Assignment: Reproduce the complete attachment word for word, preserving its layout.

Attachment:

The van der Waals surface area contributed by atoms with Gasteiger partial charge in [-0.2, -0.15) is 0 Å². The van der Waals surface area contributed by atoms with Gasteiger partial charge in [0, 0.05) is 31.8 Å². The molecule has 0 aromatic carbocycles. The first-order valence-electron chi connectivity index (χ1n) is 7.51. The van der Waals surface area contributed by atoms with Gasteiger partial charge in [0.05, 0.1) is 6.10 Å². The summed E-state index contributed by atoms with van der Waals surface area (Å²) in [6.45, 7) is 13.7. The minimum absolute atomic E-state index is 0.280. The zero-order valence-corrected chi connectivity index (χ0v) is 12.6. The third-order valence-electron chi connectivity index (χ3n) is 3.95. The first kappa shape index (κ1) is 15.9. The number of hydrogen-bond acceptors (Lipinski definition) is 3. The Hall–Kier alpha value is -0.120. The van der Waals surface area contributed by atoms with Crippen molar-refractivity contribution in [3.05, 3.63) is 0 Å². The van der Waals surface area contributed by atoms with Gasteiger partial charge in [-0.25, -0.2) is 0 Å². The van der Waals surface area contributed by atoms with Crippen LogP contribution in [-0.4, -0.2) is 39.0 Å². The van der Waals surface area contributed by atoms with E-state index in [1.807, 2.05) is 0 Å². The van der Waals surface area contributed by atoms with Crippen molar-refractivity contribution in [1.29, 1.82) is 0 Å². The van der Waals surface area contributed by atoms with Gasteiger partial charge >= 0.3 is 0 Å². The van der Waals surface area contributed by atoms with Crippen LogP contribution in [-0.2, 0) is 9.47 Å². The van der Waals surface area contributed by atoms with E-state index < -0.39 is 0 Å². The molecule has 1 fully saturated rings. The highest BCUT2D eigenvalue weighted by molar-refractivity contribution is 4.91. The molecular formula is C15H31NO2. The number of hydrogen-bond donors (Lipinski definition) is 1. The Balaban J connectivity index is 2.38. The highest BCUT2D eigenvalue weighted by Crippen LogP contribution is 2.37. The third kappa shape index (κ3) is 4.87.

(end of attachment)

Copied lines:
The van der Waals surface area contributed by atoms with Gasteiger partial charge in [-0.2, -0.15) is 0 Å². The van der Waals surface area contributed by atoms with Gasteiger partial charge in [0, 0.05) is 31.8 Å². The molecule has 0 aromatic carbocycles. The first-order valence-electron chi connectivity index (χ1n) is 7.51. The van der Waals surface area contributed by atoms with Gasteiger partial charge in [0.05, 0.1) is 6.10 Å². The summed E-state index contributed by atoms with van der Waals surface area (Å²) in [6.45, 7) is 13.7. The minimum absolute atomic E-state index is 0.280. The zero-order valence-corrected chi connectivity index (χ0v) is 12.6. The third-order valence-electron chi connectivity index (χ3n) is 3.95. The first kappa shape index (κ1) is 15.9. The number of hydrogen-bond acceptors (Lipinski definition) is 3. The Hall–Kier alpha value is -0.120. The van der Waals surface area contributed by atoms with Crippen molar-refractivity contribution in [3.05, 3.63) is 0 Å². The van der Waals surface area contributed by atoms with Gasteiger partial charge in [-0.25, -0.2) is 0 Å². The van der Waals surface area contributed by atoms with Crippen LogP contribution in [-0.4, -0.2) is 39.0 Å². The van der Waals surface area contributed by atoms with E-state index in [1.807, 2.05) is 0 Å². The van der Waals surface area contributed by atoms with Crippen molar-refractivity contribution in [1.29, 1.82) is 0 Å². The van der Waals surface area contributed by atoms with Gasteiger partial charge >= 0.3 is 0 Å². The van der Waals surface area contributed by atoms with Crippen LogP contribution in [-0.2, 0) is 9.47 Å². The van der Waals surface area contributed by atoms with E-state index < -0.39 is 0 Å². The molecule has 1 fully saturated rings. The highest BCUT2D eigenvalue weighted by molar-refractivity contribution is 4.91. The molecular formula is C15H31NO2. The number of hydrogen-bond donors (Lipinski definition) is 1. The Balaban J connectivity index is 2.38. The highest BCUT2D eigenvalue weighted by Crippen LogP contribution is 2.37. The third kappa shape index (κ3) is 4.87.